Some are born with the skills to lead, others gain them.
But we probably all know people who have tried to lead without them, or more unfortunately, have been in a team “led” by someone devoid of them.
Poor leaders can be indecisive, lack in empathy or look at leadership as control: the excuse to “strut their stuff” and boss others around when really, true valued leadership has to include empathy, guidance, fairness and recognition of others’ contributions while providing overall support and shared decision-making.
Several of us at Catapult attended a seminar which not only reinforced that but taught us a whole lot more about effective, positive leadership including how to decide on the degree of leadership required to match the skills and experience of those in the team.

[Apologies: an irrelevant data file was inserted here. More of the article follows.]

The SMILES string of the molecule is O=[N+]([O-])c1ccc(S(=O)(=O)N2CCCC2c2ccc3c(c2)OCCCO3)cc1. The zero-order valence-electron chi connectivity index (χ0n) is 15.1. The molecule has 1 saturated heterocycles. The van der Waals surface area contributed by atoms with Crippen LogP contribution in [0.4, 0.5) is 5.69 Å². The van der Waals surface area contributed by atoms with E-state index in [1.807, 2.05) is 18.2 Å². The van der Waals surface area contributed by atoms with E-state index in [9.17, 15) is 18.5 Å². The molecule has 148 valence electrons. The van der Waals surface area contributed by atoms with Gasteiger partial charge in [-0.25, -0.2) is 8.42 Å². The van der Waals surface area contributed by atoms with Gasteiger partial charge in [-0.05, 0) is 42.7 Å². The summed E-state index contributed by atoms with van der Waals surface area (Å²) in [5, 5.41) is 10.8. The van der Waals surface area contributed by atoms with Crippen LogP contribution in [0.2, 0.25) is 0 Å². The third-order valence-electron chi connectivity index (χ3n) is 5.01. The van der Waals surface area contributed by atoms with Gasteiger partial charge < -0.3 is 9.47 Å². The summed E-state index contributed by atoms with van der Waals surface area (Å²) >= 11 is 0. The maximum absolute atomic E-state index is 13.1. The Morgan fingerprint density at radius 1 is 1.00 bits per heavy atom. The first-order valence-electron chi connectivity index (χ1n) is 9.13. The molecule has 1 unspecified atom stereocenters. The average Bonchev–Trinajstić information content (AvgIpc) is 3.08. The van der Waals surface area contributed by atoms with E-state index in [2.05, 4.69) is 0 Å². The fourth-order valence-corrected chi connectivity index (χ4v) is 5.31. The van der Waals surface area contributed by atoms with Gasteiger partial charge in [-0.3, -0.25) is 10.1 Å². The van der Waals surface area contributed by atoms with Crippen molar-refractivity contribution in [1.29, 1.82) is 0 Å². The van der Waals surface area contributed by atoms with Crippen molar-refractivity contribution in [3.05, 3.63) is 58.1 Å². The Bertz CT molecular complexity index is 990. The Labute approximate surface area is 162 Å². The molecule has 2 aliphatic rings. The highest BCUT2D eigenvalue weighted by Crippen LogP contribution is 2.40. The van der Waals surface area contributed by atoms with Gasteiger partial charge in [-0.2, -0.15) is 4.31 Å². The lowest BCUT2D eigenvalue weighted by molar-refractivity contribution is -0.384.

The two-day course was run by the New Zealand Institute of Management, https://www.nzimleadership.co.nz/programmes and was based on the Four Quadrant Leadership Trust theory as developed by Wilfred Jarvis http://wjinst.com/wjinst/4ql.htm
Now, we’re a small cohesive team here at Catapult not awash with teams and leaders and when the suggestion was made that we should attend the course some of us were a bit unsure if it was really going to be relevant. But it was.
We all came away with some clearer ideas on how to recognise the strengths of others in a team and how we can apply the Four Quadrant Leadership theory not just with Catapult colleagues but with those who come to us for assistance in gaining employment: we become a focused team – in the job seeker workshops we run as well as in our broader interaction focused on working together to achieve the same goal.